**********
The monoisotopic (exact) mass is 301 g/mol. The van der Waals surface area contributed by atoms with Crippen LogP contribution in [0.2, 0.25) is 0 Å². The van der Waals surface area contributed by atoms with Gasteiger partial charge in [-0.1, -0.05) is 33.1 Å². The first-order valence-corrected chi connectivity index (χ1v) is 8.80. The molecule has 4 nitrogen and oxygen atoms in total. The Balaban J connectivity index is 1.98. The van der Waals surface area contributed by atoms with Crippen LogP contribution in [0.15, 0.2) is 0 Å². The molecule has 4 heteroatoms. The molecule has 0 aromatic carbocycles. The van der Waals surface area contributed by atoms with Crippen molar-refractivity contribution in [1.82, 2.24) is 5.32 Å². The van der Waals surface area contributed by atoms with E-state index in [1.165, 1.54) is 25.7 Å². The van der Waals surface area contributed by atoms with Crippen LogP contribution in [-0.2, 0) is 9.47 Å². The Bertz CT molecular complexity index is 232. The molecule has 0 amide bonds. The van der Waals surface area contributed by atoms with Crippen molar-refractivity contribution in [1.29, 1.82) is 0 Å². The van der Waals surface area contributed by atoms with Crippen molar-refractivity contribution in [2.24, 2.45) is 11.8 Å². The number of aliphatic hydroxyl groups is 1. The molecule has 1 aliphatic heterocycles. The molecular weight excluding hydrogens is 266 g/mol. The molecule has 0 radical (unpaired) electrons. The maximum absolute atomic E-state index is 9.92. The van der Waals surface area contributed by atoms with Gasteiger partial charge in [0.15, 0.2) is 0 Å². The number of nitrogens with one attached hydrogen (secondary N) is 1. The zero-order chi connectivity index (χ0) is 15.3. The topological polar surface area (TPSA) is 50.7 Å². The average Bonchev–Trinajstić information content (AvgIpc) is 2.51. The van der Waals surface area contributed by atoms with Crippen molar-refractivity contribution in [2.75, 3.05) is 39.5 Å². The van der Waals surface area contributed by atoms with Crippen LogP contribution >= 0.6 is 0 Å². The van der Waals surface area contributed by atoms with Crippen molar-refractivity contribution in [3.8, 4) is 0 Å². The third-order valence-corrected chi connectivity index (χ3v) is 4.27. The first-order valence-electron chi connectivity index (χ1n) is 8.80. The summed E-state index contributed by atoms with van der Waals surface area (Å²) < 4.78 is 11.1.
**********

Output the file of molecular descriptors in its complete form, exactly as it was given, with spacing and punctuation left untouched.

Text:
The monoisotopic (exact) mass is 301 g/mol. The van der Waals surface area contributed by atoms with Crippen LogP contribution in [0.2, 0.25) is 0 Å². The van der Waals surface area contributed by atoms with Gasteiger partial charge in [-0.1, -0.05) is 33.1 Å². The first-order valence-corrected chi connectivity index (χ1v) is 8.80. The molecule has 4 nitrogen and oxygen atoms in total. The Balaban J connectivity index is 1.98. The van der Waals surface area contributed by atoms with Crippen LogP contribution in [0.15, 0.2) is 0 Å². The molecule has 4 heteroatoms. The molecule has 0 aromatic carbocycles. The van der Waals surface area contributed by atoms with Crippen molar-refractivity contribution in [1.82, 2.24) is 5.32 Å². The van der Waals surface area contributed by atoms with E-state index in [1.165, 1.54) is 25.7 Å². The van der Waals surface area contributed by atoms with Crippen LogP contribution in [-0.2, 0) is 9.47 Å². The Bertz CT molecular complexity index is 232. The molecule has 0 amide bonds. The van der Waals surface area contributed by atoms with Crippen molar-refractivity contribution in [1.29, 1.82) is 0 Å². The van der Waals surface area contributed by atoms with Crippen molar-refractivity contribution in [2.24, 2.45) is 11.8 Å². The number of aliphatic hydroxyl groups is 1. The molecule has 1 aliphatic heterocycles. The molecular weight excluding hydrogens is 266 g/mol. The molecule has 0 radical (unpaired) electrons. The maximum absolute atomic E-state index is 9.92. The van der Waals surface area contributed by atoms with Gasteiger partial charge in [0.15, 0.2) is 0 Å². The number of nitrogens with one attached hydrogen (secondary N) is 1. The zero-order chi connectivity index (χ0) is 15.3. The topological polar surface area (TPSA) is 50.7 Å². The average Bonchev–Trinajstić information content (AvgIpc) is 2.51. The van der Waals surface area contributed by atoms with Crippen molar-refractivity contribution in [2.75, 3.05) is 39.5 Å². The van der Waals surface area contributed by atoms with Crippen LogP contribution >= 0.6 is 0 Å². The van der Waals surface area contributed by atoms with Crippen molar-refractivity contribution in [3.8, 4) is 0 Å². The third-order valence-corrected chi connectivity index (χ3v) is 4.27. The first-order valence-electron chi connectivity index (χ1n) is 8.80. The summed E-state index contributed by atoms with van der Waals surface area (Å²) < 4.78 is 11.1.